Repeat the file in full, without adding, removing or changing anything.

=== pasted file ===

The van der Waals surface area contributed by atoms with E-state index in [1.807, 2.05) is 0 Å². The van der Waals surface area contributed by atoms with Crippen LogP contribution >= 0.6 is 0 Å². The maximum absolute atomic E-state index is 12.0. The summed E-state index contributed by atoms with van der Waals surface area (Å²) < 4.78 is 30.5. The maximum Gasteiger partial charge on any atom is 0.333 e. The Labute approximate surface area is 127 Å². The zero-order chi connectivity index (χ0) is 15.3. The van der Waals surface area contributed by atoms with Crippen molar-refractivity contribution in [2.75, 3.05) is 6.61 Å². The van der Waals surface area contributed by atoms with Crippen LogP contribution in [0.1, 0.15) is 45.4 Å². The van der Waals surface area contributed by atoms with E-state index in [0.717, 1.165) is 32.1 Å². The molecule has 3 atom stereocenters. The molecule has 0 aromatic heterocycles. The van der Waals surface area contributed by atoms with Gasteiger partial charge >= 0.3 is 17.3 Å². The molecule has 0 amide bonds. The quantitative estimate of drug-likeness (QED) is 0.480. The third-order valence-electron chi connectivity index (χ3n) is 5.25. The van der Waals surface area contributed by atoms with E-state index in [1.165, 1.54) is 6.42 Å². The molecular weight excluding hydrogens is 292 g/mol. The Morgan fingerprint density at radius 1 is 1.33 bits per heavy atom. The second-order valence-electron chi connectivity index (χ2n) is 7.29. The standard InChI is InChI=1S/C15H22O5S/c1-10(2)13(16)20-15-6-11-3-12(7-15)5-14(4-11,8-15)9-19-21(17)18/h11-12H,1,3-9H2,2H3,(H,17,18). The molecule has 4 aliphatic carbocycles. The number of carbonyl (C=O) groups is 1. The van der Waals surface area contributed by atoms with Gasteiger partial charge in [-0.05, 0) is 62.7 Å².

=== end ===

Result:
The van der Waals surface area contributed by atoms with E-state index in [1.807, 2.05) is 0 Å². The van der Waals surface area contributed by atoms with Crippen LogP contribution >= 0.6 is 0 Å². The maximum absolute atomic E-state index is 12.0. The summed E-state index contributed by atoms with van der Waals surface area (Å²) < 4.78 is 30.5. The maximum Gasteiger partial charge on any atom is 0.333 e. The Labute approximate surface area is 127 Å². The zero-order chi connectivity index (χ0) is 15.3. The van der Waals surface area contributed by atoms with Crippen molar-refractivity contribution in [2.75, 3.05) is 6.61 Å². The van der Waals surface area contributed by atoms with Crippen LogP contribution in [0.1, 0.15) is 45.4 Å². The van der Waals surface area contributed by atoms with E-state index in [0.717, 1.165) is 32.1 Å². The molecule has 3 atom stereocenters. The molecule has 0 aromatic heterocycles. The van der Waals surface area contributed by atoms with Gasteiger partial charge >= 0.3 is 17.3 Å². The molecule has 0 amide bonds. The quantitative estimate of drug-likeness (QED) is 0.480. The third-order valence-electron chi connectivity index (χ3n) is 5.25. The van der Waals surface area contributed by atoms with E-state index in [1.165, 1.54) is 6.42 Å². The molecular weight excluding hydrogens is 292 g/mol. The Morgan fingerprint density at radius 1 is 1.33 bits per heavy atom. The second-order valence-electron chi connectivity index (χ2n) is 7.29. The standard InChI is InChI=1S/C15H22O5S/c1-10(2)13(16)20-15-6-11-3-12(7-15)5-14(4-11,8-15)9-19-21(17)18/h11-12H,1,3-9H2,2H3,(H,17,18). The molecule has 4 aliphatic carbocycles. The number of carbonyl (C=O) groups is 1. The van der Waals surface area contributed by atoms with Gasteiger partial charge in [-0.05, 0) is 62.7 Å².